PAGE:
RISING SUN — In an online question and answer session Tuesday morning, Cecil County Health Officer Lauren Levy addressed COVID-19 testing, best health practices for the upcoming holidays, and what lies ahead as the county and Maryland work toward lowering the numbers of people infected with the potentially deadly virus.

According to the Maryland coronavirus tracking website, nearly 1,700 county residents have tested positive since the outbreak started here April 1. By zip code, Elkton has the highest numbers with 794 positive tests, compared to Colora’s 24. As many as 36 people have died from the virus.

However these numbers are expected to rise exponentially because not just Cecil County or Maryland, but nationally the virus has exploded, with hospitals in some states at or near capacity, as was seen last spring.

Levy reiterated the battle cry that people need to avoid large gatherings, wear a mask and clean hands faithfully.

“Infection is happening mostly at small gatherings,” Levy said in a conference in which she was on the phone and Mayor Travis Marion, Calvin Bonenberger, town administrator and Chief of Police Francis “Chip” Peterson sat at tables in the town hall meeting room. The event was broadcast on the “Town of Rising Sun — Official” Facebook page Tuesday.

“Wearing a mask is so important,” Levy said. “Infection is more likely to happen at gatherings where people are not wearing masks.”

If your Thanksgiving dinner plans include people outside of your household, Levy suggests dining outdoors if possible, or open the windows of the house to improve fresh air circulation.

Levy said she meets in regular teleconferences with her counterparts across the state where information is shared; what works and what doesn’t.

“When Carroll County had one of the first nursing home outbreaks his information was vital here,” she said.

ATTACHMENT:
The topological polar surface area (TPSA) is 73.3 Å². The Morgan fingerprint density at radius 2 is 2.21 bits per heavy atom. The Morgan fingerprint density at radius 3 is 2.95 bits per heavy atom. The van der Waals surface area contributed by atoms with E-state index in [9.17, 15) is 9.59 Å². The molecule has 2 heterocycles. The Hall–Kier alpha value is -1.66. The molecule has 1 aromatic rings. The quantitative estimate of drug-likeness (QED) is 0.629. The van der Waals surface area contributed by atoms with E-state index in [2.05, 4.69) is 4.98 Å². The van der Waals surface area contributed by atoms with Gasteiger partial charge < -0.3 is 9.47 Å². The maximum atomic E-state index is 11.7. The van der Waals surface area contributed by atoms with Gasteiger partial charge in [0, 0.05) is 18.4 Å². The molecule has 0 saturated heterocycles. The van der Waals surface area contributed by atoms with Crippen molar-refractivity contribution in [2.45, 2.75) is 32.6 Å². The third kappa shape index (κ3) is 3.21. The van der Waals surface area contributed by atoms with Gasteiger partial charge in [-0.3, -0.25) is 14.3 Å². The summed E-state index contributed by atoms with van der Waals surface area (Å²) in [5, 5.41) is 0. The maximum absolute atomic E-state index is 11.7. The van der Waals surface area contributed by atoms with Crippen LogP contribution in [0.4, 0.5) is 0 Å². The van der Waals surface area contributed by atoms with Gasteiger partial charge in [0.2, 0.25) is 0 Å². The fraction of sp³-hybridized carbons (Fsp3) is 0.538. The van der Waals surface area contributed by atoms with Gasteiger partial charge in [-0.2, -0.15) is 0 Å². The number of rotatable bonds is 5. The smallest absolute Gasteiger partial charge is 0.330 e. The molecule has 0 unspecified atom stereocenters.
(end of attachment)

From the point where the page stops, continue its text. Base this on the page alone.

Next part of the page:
With the nationwide surge in cases Levy said Cecil County is affected because the pool of contract nurses to back up local staff for such things as testing or patient care is dwindling.

“I would love to be able to offer seven day a week testing from 8 until 6 but it’s not feasible,” she said. Levy does, however, expect to expand the current testing availability. For now, people can go to the Cecil County Health Department at 401 Bow St. in Elkton every Tuesday from 3 until 7 p.m. for drive through testing. It will also be available this Saturday from 8 a.m. until noon.

“Making an appointment is encouraged but not required,” she added. Express Care in Elkton and North East also has testing available.

Go to coronavirus.maryland.gov to find a complete list of test sites.

Levy is not a fan of the saliva or self test products being developed, although she is exploring them as options. For Levy the PCR (polymerase chain reaction) test is most reliable.

“It does a better job of picking up the virus,” she said of the test that involves a swab in the nasal cavity. “Some go deep, some do not. It tickles a lot but it’s really not that bad.”

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